Motivating Management to Reveal Inside Information



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    • University of California, Los Angeles. I would like to thank Professors Enrique Arzac, Paul Beck, Bradford Cornell, David Mayers, Krishna Ramaswamy, Richard Roll, James Scott, Jr., and Sheridan Titman for their helpful comments and advice. I alone am responsible for any remaining errors.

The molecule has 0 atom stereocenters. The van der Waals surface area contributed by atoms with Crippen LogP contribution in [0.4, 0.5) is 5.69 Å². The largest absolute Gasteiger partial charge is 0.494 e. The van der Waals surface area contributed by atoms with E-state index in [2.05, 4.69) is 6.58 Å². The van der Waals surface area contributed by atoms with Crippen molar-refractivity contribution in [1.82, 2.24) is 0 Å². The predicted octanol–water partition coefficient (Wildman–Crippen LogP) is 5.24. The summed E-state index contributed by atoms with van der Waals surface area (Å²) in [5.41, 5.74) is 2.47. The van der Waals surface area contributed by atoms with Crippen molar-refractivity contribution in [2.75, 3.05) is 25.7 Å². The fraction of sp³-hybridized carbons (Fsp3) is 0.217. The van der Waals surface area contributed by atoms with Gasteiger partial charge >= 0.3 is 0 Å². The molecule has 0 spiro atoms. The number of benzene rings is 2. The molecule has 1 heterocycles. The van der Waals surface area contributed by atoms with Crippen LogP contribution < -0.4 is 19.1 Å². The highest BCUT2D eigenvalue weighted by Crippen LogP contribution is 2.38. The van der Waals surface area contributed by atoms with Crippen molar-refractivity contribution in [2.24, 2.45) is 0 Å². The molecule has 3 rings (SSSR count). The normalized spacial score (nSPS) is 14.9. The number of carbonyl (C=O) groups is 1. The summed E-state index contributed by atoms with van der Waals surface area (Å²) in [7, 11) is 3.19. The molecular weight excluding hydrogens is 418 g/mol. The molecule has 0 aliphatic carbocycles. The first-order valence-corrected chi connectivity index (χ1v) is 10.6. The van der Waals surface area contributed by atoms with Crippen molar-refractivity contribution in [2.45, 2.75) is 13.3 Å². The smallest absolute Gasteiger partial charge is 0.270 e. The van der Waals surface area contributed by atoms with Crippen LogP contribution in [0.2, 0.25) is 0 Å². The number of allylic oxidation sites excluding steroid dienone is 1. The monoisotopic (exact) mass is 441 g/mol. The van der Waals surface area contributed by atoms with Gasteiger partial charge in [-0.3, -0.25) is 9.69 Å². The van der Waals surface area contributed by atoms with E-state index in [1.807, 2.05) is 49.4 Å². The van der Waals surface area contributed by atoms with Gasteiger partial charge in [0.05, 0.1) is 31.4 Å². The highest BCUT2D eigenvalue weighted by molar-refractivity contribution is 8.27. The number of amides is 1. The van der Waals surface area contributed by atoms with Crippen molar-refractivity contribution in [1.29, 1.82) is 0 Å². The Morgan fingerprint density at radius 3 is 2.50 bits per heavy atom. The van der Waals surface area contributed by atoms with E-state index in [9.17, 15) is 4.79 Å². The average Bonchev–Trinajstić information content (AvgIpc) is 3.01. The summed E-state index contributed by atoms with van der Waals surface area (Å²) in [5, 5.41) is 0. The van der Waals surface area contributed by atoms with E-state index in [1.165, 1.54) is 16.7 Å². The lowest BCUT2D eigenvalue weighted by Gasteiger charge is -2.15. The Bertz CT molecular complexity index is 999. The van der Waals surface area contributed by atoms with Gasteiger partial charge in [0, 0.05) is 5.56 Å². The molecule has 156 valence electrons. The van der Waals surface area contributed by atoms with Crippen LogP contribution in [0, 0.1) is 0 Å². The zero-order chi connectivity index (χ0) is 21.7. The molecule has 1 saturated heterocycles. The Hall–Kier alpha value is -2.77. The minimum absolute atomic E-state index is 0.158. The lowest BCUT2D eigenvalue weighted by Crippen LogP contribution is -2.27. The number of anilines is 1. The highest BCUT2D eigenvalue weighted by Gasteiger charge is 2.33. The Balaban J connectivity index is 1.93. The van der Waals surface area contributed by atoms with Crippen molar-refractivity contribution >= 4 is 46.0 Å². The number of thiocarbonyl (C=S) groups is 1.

This paper develops incentive schemes which motivate a manager to release private information that he has concerning the probabilities of occurrence of the various output levels of his firm. It is shown that, in the context of a pure-exchange economy, a complete prohibition on the manager's trading in his firm's stock is sufficient to motivate him to truthfully release his private information. When the setting is extended to that of a production-exchange economy, the manager must also be allowed to choose the production plan that he most prefers in order for him to be motivated to release his information truthfully. In fact, no incentive scheme in a general production-exchange economy can be guaranteed to motivate the manager to release his information truthfully if he is not allowed to choose the production plan freely. However, when more structure is placed on the economy, such an incentive scheme can be developed as described in the latter part of this paper.